Hula hoops, unicycles and flying bowling pins congested Rob Gym this weekend during the 31st annual Isla Vista Juggling Festival – raising money for a local rape prevention and resource program.

The longest running single-location juggling show in the country, the I.V. Juggling Festival celebrates the life of local juggler Patty Laney, a co-founder of the Santa Barbara Rape Crisis Center, who was last seen on her way to mime class before being raped and murdered in January 1977. According to event coordinator Rebecca Zendejas, about 200 jugglers – of which roughly 20 were local talent – flocked to the festival from throughout California and even across state lines to enjoy the festival with attendees.

Laney’s juggling partners originally started the festival in the later part of 1977, after a number of them were asked to participate in a tribute juggling performance in memory of their friend. Over three decades later, the show has evolved into a local juggling spectacle that raises money to benefit the Rape Crisis Center, which provides services and resources for victims of sexual assault.

While the event has a somber subtext, Juggling Festival co-producer Monica Buck said most of the jugglers who attend every year were initially drawn to the celebration for the love of the sport.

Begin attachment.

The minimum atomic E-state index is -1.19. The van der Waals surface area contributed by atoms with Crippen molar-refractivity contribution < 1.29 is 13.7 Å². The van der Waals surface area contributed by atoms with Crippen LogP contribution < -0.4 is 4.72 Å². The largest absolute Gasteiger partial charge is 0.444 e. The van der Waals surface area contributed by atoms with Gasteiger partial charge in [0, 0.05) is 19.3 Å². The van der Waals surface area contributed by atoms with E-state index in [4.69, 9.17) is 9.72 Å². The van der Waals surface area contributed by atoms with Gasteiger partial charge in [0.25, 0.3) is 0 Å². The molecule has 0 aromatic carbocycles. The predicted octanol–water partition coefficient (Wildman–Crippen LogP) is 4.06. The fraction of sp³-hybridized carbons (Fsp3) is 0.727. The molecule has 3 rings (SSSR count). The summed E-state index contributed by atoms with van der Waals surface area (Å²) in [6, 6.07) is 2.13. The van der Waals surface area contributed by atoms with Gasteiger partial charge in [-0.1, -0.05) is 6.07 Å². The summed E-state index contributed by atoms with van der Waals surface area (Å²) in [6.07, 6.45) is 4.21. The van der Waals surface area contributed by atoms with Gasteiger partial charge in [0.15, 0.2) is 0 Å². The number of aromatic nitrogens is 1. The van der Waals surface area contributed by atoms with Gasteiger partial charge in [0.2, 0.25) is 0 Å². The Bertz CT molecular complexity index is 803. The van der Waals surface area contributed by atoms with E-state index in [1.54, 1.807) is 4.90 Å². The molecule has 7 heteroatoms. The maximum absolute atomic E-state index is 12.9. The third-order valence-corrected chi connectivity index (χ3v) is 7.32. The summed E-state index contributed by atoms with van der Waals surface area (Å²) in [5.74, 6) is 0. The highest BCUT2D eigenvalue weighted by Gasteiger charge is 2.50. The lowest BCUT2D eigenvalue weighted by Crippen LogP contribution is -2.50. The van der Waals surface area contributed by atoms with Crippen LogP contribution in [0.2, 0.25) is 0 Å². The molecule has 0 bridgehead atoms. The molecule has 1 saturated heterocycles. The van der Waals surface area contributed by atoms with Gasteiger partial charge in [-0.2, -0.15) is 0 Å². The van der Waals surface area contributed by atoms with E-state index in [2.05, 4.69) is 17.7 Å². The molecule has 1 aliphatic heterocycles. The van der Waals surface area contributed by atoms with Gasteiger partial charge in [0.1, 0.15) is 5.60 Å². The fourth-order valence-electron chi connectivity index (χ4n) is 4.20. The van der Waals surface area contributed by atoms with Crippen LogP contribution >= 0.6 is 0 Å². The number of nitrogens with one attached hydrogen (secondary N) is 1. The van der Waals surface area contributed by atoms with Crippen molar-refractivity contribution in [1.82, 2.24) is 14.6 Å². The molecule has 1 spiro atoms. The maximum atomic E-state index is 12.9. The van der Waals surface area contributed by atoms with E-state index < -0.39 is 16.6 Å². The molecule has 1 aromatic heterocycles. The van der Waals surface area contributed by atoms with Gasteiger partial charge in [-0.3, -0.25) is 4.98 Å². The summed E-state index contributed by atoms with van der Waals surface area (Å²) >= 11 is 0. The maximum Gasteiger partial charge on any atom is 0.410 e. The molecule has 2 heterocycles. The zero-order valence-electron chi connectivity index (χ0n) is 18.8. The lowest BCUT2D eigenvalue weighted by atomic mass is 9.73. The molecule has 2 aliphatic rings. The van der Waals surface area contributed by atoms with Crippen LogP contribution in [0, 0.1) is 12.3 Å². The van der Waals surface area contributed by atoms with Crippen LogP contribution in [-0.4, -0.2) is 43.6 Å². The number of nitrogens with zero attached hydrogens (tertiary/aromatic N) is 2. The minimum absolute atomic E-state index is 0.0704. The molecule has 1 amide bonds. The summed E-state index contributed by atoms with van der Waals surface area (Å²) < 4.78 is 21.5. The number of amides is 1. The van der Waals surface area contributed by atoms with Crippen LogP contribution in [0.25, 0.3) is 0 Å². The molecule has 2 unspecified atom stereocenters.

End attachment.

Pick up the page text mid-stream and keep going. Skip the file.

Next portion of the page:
“A lot of people don’t know Patty, they just come to juggle,” Buck said. “Every year, we take some time to educate people [about Laney and the Center] at the show. It’s an all-volunteer show and a tribute to Patty.”

Nester Romero, an amateur juggler from San Jose who attended this year’s event, admitted he had some uncertainty regarding the Juggling Festival’s background before he attended the celebration for the first time.

“I think it had something to do with women’s defense,” Romero said. “I know it’s a good cause and I support that.”

Zendejas said the Festival was always a celebration of life, and that participants and spectators enjoy their experiences at the event year after year.

“It’s about a community coming together,” Zendejas said. “It’s casual, low-cost, and non-competitive. They come to see old friends and have a good time.”

Bryan Langholz, an experienced juggler who performed at this weekend’s festival, said that juggling, like any other sport, takes a lot of practice.

“It takes a while to get used to the throw,” Langholz said. “You’ve got to break down every move and then you own it.”

Langholz, gesturing behind him to his son, also said that juggling can be enjoyed by people of all ages. He explained that the boy was playing with a complicated juggling instrument called a diavolo – a device resembling two sticks connected by a string, with a pendulum-shaped object rolling freely along the string.

“Here’s one gratifying thing,” Langholz said. “My son did a performance at a talent show with his diavolo and got a standing ovation. He’s doing something he really enjoys.”